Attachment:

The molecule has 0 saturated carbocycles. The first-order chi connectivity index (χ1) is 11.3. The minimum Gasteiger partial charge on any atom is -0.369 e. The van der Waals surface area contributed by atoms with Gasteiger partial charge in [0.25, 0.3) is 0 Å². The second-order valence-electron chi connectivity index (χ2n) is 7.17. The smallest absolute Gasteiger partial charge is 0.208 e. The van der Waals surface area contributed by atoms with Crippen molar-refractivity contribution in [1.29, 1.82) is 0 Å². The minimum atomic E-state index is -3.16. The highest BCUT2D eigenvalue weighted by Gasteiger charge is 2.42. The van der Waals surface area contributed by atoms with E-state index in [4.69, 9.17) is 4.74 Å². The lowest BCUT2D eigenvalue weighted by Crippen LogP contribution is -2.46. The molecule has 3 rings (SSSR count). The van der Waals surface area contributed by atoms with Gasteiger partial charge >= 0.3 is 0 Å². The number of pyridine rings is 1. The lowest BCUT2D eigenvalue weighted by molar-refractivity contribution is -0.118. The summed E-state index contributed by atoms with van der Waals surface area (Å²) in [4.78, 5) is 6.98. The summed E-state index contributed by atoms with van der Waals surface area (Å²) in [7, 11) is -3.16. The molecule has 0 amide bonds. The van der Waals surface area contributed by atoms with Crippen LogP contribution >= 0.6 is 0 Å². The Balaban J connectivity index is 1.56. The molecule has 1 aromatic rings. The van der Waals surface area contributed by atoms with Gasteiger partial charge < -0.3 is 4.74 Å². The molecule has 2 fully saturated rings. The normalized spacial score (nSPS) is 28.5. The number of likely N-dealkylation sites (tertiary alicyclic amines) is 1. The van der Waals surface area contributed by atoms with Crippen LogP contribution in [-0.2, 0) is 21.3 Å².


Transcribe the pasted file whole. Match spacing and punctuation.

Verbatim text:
The molecule has 0 saturated carbocycles. The first-order chi connectivity index (χ1) is 11.3. The minimum Gasteiger partial charge on any atom is -0.369 e. The van der Waals surface area contributed by atoms with Gasteiger partial charge in [0.25, 0.3) is 0 Å². The second-order valence-electron chi connectivity index (χ2n) is 7.17. The smallest absolute Gasteiger partial charge is 0.208 e. The van der Waals surface area contributed by atoms with Crippen molar-refractivity contribution in [1.29, 1.82) is 0 Å². The minimum atomic E-state index is -3.16. The highest BCUT2D eigenvalue weighted by Gasteiger charge is 2.42. The van der Waals surface area contributed by atoms with E-state index in [4.69, 9.17) is 4.74 Å². The lowest BCUT2D eigenvalue weighted by Crippen LogP contribution is -2.46. The molecule has 3 rings (SSSR count). The van der Waals surface area contributed by atoms with Gasteiger partial charge >= 0.3 is 0 Å². The number of pyridine rings is 1. The lowest BCUT2D eigenvalue weighted by molar-refractivity contribution is -0.118. The summed E-state index contributed by atoms with van der Waals surface area (Å²) in [4.78, 5) is 6.98. The summed E-state index contributed by atoms with van der Waals surface area (Å²) in [7, 11) is -3.16. The molecule has 0 amide bonds. The van der Waals surface area contributed by atoms with Crippen LogP contribution >= 0.6 is 0 Å². The Balaban J connectivity index is 1.56. The molecule has 1 aromatic rings. The van der Waals surface area contributed by atoms with Gasteiger partial charge < -0.3 is 4.74 Å². The molecule has 2 fully saturated rings. The normalized spacial score (nSPS) is 28.5. The number of likely N-dealkylation sites (tertiary alicyclic amines) is 1. The van der Waals surface area contributed by atoms with Crippen LogP contribution in [-0.2, 0) is 21.3 Å².